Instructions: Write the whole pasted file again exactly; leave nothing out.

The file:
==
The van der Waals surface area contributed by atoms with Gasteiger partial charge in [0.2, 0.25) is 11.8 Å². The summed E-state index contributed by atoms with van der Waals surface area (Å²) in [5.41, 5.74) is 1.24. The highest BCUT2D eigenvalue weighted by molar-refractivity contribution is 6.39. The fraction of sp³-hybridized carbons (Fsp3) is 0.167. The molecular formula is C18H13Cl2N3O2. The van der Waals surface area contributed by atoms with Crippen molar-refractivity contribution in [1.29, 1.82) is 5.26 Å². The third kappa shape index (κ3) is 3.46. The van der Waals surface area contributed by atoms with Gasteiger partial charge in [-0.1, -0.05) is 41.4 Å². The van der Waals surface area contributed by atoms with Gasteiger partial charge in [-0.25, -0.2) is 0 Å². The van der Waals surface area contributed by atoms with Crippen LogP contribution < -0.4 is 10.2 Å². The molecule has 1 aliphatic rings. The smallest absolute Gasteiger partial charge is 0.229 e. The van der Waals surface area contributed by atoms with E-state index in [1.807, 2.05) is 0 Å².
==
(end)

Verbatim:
The van der Waals surface area contributed by atoms with Gasteiger partial charge in [0.2, 0.25) is 11.8 Å². The summed E-state index contributed by atoms with van der Waals surface area (Å²) in [5.41, 5.74) is 1.24. The highest BCUT2D eigenvalue weighted by molar-refractivity contribution is 6.39. The fraction of sp³-hybridized carbons (Fsp3) is 0.167. The molecular formula is C18H13Cl2N3O2. The van der Waals surface area contributed by atoms with Crippen molar-refractivity contribution in [1.29, 1.82) is 5.26 Å². The third kappa shape index (κ3) is 3.46. The van der Waals surface area contributed by atoms with Gasteiger partial charge in [-0.1, -0.05) is 41.4 Å². The van der Waals surface area contributed by atoms with Gasteiger partial charge in [-0.25, -0.2) is 0 Å². The van der Waals surface area contributed by atoms with Crippen LogP contribution < -0.4 is 10.2 Å². The molecule has 1 aliphatic rings. The smallest absolute Gasteiger partial charge is 0.229 e. The van der Waals surface area contributed by atoms with E-state index in [1.807, 2.05) is 0 Å².